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Most white Christians say killings of black men by police are isolated incidents: poll

George Floyd
A group of people gather at a memorial for George Floyd on June 3, 2020 in Minneapolis, Minnesota. |

Most white U.S. Christians across denominational lines believe that police killings of African-American men are isolated incidents, according to the findings of a recently released survey.  

The Public Religion Research Institute released a report last Friday which found that majorities of white evangelicals (72%), white Catholics (56%), and white mainline Protestants (53%) viewed police killings of black men to be isolated incidents.

The percentage of white evangelical respondents expressing this opinion was basically unchanged when compared to polls taken in October 2018 (71%) and October 2015 (72%).

By contrast, both white Catholics and white mainline Protestants saw a considerable decline in the percentage of respondents who believed that the killings are isolated incidents. In October 2015, 71% of white Catholics and 73% of white mainline Protestants felt that the killings were isolated incidents.

White respondents who identified as religiously unaffiliated were far less likely to agree, with 30% surveyed in June saying they were isolated incidents.

Overall, 42% of Americans said they were isolated incidents, down from 53% in 2015.

For the June 2020 data, PRRI drew from an online survey conducted June 26-29 of 1,016 U.S. adults from all 50 states, with a margin of error of +/- 3.2 percentage points.

Down from 58% in 2015, 49% of Americans today disagree that generations of slavery and discrimination have created conditions that make it difficult for black Americans to work their way out of the lower class. White evangelicals (72%) are more likely to disagree compared to other religious groups.

Other findings included 59% of respondents saying that Confederate monuments are symbols of “Southern pride” rather than racism, 64% of Republican respondents saying they believe that discrimination against whites had become just as big a problem as discrimination against minorities, and 19% of Democrats saying they believe that police killings of black men are isolated incidents.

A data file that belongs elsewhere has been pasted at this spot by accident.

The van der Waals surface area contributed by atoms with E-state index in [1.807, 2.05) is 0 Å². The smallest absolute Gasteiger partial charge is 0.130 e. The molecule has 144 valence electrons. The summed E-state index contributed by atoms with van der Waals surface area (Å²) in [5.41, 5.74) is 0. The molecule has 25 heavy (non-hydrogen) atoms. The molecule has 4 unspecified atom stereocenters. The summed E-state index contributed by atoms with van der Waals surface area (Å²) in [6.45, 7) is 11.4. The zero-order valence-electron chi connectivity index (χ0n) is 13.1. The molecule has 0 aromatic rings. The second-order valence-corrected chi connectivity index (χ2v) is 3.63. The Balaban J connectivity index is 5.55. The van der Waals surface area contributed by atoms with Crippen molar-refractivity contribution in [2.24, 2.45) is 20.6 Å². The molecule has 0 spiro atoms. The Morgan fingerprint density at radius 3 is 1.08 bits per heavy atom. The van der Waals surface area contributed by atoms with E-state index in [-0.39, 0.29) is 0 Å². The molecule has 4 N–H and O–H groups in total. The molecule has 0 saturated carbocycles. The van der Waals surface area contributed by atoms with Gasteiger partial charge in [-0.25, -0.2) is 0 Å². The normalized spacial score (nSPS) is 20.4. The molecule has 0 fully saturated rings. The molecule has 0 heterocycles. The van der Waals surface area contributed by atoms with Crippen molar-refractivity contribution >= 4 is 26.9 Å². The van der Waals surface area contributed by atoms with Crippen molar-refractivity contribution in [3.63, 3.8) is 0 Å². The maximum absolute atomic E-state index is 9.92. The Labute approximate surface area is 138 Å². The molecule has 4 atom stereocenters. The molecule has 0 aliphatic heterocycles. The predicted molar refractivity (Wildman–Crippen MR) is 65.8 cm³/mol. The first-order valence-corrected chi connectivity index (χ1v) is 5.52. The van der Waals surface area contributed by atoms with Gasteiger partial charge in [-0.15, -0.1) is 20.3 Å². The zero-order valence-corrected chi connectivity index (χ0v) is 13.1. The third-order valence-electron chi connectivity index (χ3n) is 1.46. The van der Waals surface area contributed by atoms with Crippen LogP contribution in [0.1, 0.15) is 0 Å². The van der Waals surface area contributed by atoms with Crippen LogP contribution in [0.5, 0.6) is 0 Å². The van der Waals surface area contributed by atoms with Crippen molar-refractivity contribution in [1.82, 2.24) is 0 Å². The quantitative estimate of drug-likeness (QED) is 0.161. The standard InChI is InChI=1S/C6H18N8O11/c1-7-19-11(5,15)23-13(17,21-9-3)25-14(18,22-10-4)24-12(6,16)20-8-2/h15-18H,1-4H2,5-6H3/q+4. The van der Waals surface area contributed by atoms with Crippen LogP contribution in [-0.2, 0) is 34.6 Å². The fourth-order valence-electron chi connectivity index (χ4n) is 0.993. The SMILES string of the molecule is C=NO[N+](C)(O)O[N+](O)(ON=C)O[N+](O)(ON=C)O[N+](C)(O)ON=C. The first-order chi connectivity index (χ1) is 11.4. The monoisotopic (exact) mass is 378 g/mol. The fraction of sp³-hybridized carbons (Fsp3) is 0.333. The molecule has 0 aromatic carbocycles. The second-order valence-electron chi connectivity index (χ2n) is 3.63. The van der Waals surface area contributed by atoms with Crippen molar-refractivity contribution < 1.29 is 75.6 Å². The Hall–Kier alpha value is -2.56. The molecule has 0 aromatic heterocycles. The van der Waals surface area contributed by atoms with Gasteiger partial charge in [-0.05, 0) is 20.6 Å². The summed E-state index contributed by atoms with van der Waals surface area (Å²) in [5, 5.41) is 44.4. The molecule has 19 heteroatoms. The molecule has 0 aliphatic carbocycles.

Over the past several months, the nation has erupted with protests and debates over race relations in America following the killing of African-American George Floyd by a white Minneapolis, Minnesota, police officer.

Many have argued that American institutions, especially the criminal justice system, are influenced by “systemic racism” that results in disparate treatment for blacks and whites.

On Sunday, an African-American man named Jacob Blake was seriously injured after being shot reportedly seven times by police responding to a domestic incident in Kenosha, Wisconsin.

Graphic video of the incident went viral on social media, sparking local protests that included a fire being started and another officer being attacked, according to CBS News. The short video clip shows the man going around the front of his car as officers follow him, with at least one officer holding a gun. After the man opens the car door and reaches in, he is shot.

According to the family's attorney, Ben Crump, Blake was shot in front of his children, who were in the car.

The Wisconsin Department of Justice announced that they will investigate the shooting, with the police officers who were present being put on administrative leave.

“While we do not have all of the details yet, what we know for certain is that he is not the first black man or person to have been shot or injured or mercilessly killed at the hands of individuals in law enforcement in our state or our country,” said Wisconsin Governor Tony Evers, in a statement reported by CBS News.

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